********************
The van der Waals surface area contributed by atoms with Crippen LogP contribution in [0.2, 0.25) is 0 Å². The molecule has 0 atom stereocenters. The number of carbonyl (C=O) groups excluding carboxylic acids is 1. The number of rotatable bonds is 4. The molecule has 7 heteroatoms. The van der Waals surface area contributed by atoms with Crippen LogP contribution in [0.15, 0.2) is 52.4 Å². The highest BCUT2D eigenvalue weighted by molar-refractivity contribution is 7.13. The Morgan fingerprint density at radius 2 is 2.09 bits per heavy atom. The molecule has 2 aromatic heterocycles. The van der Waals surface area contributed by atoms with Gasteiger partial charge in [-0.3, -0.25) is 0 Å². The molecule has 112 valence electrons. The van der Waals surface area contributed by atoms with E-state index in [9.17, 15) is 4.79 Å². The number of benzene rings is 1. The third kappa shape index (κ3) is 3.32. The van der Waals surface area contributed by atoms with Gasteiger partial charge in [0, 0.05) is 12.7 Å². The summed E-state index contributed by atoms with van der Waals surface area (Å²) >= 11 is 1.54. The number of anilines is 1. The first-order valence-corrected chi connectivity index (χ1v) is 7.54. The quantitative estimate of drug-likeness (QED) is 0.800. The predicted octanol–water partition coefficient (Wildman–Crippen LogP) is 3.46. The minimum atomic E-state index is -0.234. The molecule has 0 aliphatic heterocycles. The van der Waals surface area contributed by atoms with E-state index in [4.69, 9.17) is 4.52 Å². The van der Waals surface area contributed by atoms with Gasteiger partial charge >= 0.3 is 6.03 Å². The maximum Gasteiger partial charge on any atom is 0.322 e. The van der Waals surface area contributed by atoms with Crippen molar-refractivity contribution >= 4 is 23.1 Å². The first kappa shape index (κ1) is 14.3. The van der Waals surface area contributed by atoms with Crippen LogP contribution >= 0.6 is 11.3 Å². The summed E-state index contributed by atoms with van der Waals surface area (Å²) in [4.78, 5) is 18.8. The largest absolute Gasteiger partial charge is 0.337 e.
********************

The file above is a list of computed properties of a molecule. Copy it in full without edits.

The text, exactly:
The van der Waals surface area contributed by atoms with Crippen LogP contribution in [0.2, 0.25) is 0 Å². The molecule has 0 atom stereocenters. The number of carbonyl (C=O) groups excluding carboxylic acids is 1. The number of rotatable bonds is 4. The molecule has 7 heteroatoms. The van der Waals surface area contributed by atoms with Crippen LogP contribution in [0.15, 0.2) is 52.4 Å². The highest BCUT2D eigenvalue weighted by molar-refractivity contribution is 7.13. The Morgan fingerprint density at radius 2 is 2.09 bits per heavy atom. The molecule has 2 aromatic heterocycles. The van der Waals surface area contributed by atoms with Gasteiger partial charge in [-0.3, -0.25) is 0 Å². The molecule has 112 valence electrons. The van der Waals surface area contributed by atoms with E-state index in [9.17, 15) is 4.79 Å². The number of benzene rings is 1. The third kappa shape index (κ3) is 3.32. The van der Waals surface area contributed by atoms with Gasteiger partial charge in [0, 0.05) is 12.7 Å². The summed E-state index contributed by atoms with van der Waals surface area (Å²) >= 11 is 1.54. The number of anilines is 1. The first-order valence-corrected chi connectivity index (χ1v) is 7.54. The quantitative estimate of drug-likeness (QED) is 0.800. The predicted octanol–water partition coefficient (Wildman–Crippen LogP) is 3.46. The minimum atomic E-state index is -0.234. The molecule has 0 aliphatic heterocycles. The van der Waals surface area contributed by atoms with E-state index in [4.69, 9.17) is 4.52 Å². The van der Waals surface area contributed by atoms with Gasteiger partial charge >= 0.3 is 6.03 Å². The maximum Gasteiger partial charge on any atom is 0.322 e. The van der Waals surface area contributed by atoms with Crippen molar-refractivity contribution >= 4 is 23.1 Å². The first kappa shape index (κ1) is 14.3. The van der Waals surface area contributed by atoms with Crippen LogP contribution >= 0.6 is 11.3 Å². The summed E-state index contributed by atoms with van der Waals surface area (Å²) in [4.78, 5) is 18.8. The largest absolute Gasteiger partial charge is 0.337 e.